Her award-winning film career dates back to … Nova Scotia Child Care, Lifestyle News
Thanks to the nights spent working as a security guard during his NS days, Samuel Delitans Lee is now able to handle night shoots very well.
âTo this day, I’m grateful for what national service has taught me,â said the 29-year-old, who was in the 8 SIR.
Regularly assigned to guard, Samuel had plenty of time to plan his future films and ideas. And when his commanders found out he had media training, they offered him the opportunity to be part of the media team.
âI learned new skills and time management in the military, balancing call times at 6:00 am and not editing until after 7:00 pm,â says Samuel.
âThere were times when I had to serve Media IC during the day and continue my on-call duty through the night. But because of my passion, I didn’t regret the job. This experience taught me a lot about resilience and perseverance.”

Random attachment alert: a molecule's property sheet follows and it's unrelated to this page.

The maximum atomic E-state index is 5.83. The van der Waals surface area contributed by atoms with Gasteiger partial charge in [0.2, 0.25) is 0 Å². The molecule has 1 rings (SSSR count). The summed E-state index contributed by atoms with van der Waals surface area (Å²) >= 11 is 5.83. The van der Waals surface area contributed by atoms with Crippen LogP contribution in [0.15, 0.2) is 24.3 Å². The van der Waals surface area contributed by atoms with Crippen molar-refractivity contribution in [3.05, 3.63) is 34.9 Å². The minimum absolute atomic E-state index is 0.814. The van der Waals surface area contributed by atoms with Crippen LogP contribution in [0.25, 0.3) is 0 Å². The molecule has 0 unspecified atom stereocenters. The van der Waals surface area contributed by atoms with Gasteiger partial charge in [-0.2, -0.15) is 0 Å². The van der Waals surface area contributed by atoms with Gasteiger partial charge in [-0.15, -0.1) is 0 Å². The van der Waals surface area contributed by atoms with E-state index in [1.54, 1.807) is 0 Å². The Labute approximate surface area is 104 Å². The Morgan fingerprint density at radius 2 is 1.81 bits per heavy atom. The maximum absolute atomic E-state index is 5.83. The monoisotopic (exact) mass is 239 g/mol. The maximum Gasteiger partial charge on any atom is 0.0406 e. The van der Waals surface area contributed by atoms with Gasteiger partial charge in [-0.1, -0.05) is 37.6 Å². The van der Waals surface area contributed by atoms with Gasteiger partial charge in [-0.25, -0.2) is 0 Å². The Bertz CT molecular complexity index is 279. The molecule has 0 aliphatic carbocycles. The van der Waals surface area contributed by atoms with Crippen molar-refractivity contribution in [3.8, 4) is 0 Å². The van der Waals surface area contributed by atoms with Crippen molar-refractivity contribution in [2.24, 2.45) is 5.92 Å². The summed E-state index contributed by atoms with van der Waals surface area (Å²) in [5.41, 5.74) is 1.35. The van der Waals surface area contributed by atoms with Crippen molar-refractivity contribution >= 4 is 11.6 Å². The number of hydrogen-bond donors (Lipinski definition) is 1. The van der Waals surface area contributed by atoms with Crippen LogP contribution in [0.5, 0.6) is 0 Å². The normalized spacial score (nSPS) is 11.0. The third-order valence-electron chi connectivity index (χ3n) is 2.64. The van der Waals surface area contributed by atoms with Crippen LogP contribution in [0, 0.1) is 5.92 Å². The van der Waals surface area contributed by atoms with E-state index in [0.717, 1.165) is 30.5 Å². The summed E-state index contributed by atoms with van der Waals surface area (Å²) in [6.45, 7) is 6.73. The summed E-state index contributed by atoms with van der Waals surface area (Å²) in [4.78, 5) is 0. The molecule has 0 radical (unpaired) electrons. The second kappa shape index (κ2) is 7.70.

Today, the action filmmaker has made not one but four award-winning shorts: Rescue Before Dusk, Star Wars: The Awakening, Timecase, and his latest film starring ex-commando Jonathan Cheong, Deadlock which has won the Samuel Award for Best Director in the World. Singapore Carnival Film Award.
The film itself won the Outstanding Crime Film award and Jonathan won the best actor award.
He also started his own production company, Littleworks Productions in 2011 while pursuing a film, sound and video degree at Ngee Ann Polytechnic.
He originally wanted to be an actor, but found his true calling was behind the scenes after he began studying film.
The three best films that influenced him: The Man From Nowhere from Korea, The Raid Part 2 from Indonesia and the live-action film adaptation of Rurouni Kenshin from Japan.
Additionally, Christopher Nolan, Denis Villeneuve, Kim Jee-Woon, and Bong Joon-Ho are Samuel’s favorite directors.
We talk to the director / editor about his work on Deadlock, his thoughts on the less popular aspects of cinema, and the challenges of being a local director.